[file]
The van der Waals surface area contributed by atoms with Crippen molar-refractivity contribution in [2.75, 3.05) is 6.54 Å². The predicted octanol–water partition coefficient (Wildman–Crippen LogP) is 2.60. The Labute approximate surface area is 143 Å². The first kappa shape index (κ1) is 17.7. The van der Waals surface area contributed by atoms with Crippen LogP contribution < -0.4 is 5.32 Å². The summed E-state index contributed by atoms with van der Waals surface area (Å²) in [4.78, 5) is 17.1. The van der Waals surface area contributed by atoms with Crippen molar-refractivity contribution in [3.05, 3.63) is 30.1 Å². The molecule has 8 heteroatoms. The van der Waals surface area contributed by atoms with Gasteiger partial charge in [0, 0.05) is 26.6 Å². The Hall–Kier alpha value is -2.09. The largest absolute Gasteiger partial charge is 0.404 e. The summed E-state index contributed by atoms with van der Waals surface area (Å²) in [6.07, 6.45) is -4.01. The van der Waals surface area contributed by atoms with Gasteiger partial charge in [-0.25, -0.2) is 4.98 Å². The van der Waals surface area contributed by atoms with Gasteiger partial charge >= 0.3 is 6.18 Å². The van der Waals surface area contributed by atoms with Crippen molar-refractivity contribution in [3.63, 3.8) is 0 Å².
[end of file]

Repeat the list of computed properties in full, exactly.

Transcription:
The van der Waals surface area contributed by atoms with Crippen molar-refractivity contribution in [2.75, 3.05) is 6.54 Å². The predicted octanol–water partition coefficient (Wildman–Crippen LogP) is 2.60. The Labute approximate surface area is 143 Å². The first kappa shape index (κ1) is 17.7. The van der Waals surface area contributed by atoms with Crippen LogP contribution < -0.4 is 5.32 Å². The summed E-state index contributed by atoms with van der Waals surface area (Å²) in [4.78, 5) is 17.1. The van der Waals surface area contributed by atoms with Crippen molar-refractivity contribution in [3.05, 3.63) is 30.1 Å². The molecule has 8 heteroatoms. The van der Waals surface area contributed by atoms with Gasteiger partial charge in [0, 0.05) is 26.6 Å². The Hall–Kier alpha value is -2.09. The largest absolute Gasteiger partial charge is 0.404 e. The summed E-state index contributed by atoms with van der Waals surface area (Å²) in [6.07, 6.45) is -4.01. The van der Waals surface area contributed by atoms with Gasteiger partial charge in [-0.25, -0.2) is 4.98 Å². The van der Waals surface area contributed by atoms with Gasteiger partial charge >= 0.3 is 6.18 Å². The van der Waals surface area contributed by atoms with Crippen molar-refractivity contribution in [3.63, 3.8) is 0 Å².